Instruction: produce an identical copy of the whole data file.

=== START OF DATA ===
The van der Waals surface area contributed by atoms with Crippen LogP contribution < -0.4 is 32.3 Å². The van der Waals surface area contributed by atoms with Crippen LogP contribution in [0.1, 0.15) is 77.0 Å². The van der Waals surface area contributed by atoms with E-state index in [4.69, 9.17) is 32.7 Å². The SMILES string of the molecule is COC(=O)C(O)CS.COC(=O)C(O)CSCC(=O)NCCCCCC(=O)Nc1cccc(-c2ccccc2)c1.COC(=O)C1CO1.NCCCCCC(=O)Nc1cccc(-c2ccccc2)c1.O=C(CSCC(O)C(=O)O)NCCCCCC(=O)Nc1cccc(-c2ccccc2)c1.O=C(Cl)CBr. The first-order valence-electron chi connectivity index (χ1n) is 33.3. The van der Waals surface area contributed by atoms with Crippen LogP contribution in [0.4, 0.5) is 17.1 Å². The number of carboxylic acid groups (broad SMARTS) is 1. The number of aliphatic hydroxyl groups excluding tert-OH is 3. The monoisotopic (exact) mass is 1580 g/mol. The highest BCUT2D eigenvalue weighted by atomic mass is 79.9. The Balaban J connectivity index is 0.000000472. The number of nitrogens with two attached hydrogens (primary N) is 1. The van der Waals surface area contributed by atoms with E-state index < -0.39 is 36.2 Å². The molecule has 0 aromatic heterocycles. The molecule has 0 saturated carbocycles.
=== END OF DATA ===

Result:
The van der Waals surface area contributed by atoms with Crippen LogP contribution < -0.4 is 32.3 Å². The van der Waals surface area contributed by atoms with Crippen LogP contribution in [0.1, 0.15) is 77.0 Å². The van der Waals surface area contributed by atoms with E-state index in [4.69, 9.17) is 32.7 Å². The SMILES string of the molecule is COC(=O)C(O)CS.COC(=O)C(O)CSCC(=O)NCCCCCC(=O)Nc1cccc(-c2ccccc2)c1.COC(=O)C1CO1.NCCCCCC(=O)Nc1cccc(-c2ccccc2)c1.O=C(CSCC(O)C(=O)O)NCCCCCC(=O)Nc1cccc(-c2ccccc2)c1.O=C(Cl)CBr. The first-order valence-electron chi connectivity index (χ1n) is 33.3. The van der Waals surface area contributed by atoms with Crippen LogP contribution in [0.4, 0.5) is 17.1 Å². The number of carboxylic acid groups (broad SMARTS) is 1. The number of aliphatic hydroxyl groups excluding tert-OH is 3. The monoisotopic (exact) mass is 1580 g/mol. The highest BCUT2D eigenvalue weighted by atomic mass is 79.9. The Balaban J connectivity index is 0.000000472. The number of nitrogens with two attached hydrogens (primary N) is 1. The van der Waals surface area contributed by atoms with E-state index < -0.39 is 36.2 Å². The molecule has 0 aromatic heterocycles. The molecule has 0 saturated carbocycles.